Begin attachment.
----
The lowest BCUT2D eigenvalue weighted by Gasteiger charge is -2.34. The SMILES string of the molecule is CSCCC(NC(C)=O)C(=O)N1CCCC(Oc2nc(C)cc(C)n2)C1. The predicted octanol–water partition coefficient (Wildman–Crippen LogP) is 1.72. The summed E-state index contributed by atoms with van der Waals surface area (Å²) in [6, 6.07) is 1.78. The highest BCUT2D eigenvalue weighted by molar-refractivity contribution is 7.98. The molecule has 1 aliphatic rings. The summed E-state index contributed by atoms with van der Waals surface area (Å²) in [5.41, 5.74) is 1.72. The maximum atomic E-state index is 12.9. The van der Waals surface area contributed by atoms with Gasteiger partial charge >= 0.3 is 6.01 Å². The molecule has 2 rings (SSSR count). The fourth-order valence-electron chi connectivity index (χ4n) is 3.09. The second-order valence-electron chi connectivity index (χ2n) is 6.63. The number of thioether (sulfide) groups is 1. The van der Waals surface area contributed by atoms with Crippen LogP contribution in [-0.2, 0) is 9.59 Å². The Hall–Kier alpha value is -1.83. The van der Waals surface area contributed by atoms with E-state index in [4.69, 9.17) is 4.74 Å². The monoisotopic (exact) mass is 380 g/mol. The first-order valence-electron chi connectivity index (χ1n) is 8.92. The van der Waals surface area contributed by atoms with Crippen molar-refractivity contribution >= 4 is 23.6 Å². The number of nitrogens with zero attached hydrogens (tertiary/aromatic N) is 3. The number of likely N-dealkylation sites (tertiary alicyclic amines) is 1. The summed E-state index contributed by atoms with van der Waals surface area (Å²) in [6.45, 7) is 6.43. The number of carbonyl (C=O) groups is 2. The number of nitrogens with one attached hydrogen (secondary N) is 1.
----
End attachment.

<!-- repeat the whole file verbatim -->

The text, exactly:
The lowest BCUT2D eigenvalue weighted by Gasteiger charge is -2.34. The SMILES string of the molecule is CSCCC(NC(C)=O)C(=O)N1CCCC(Oc2nc(C)cc(C)n2)C1. The predicted octanol–water partition coefficient (Wildman–Crippen LogP) is 1.72. The summed E-state index contributed by atoms with van der Waals surface area (Å²) in [6, 6.07) is 1.78. The highest BCUT2D eigenvalue weighted by molar-refractivity contribution is 7.98. The molecule has 1 aliphatic rings. The summed E-state index contributed by atoms with van der Waals surface area (Å²) in [5.41, 5.74) is 1.72. The maximum atomic E-state index is 12.9. The van der Waals surface area contributed by atoms with Gasteiger partial charge >= 0.3 is 6.01 Å². The molecule has 2 rings (SSSR count). The fourth-order valence-electron chi connectivity index (χ4n) is 3.09. The second-order valence-electron chi connectivity index (χ2n) is 6.63. The number of thioether (sulfide) groups is 1. The van der Waals surface area contributed by atoms with Crippen LogP contribution in [-0.2, 0) is 9.59 Å². The Hall–Kier alpha value is -1.83. The van der Waals surface area contributed by atoms with E-state index in [4.69, 9.17) is 4.74 Å². The monoisotopic (exact) mass is 380 g/mol. The first-order valence-electron chi connectivity index (χ1n) is 8.92. The van der Waals surface area contributed by atoms with Crippen molar-refractivity contribution >= 4 is 23.6 Å². The number of nitrogens with zero attached hydrogens (tertiary/aromatic N) is 3. The number of likely N-dealkylation sites (tertiary alicyclic amines) is 1. The summed E-state index contributed by atoms with van der Waals surface area (Å²) in [6.45, 7) is 6.43. The number of carbonyl (C=O) groups is 2. The number of nitrogens with one attached hydrogen (secondary N) is 1.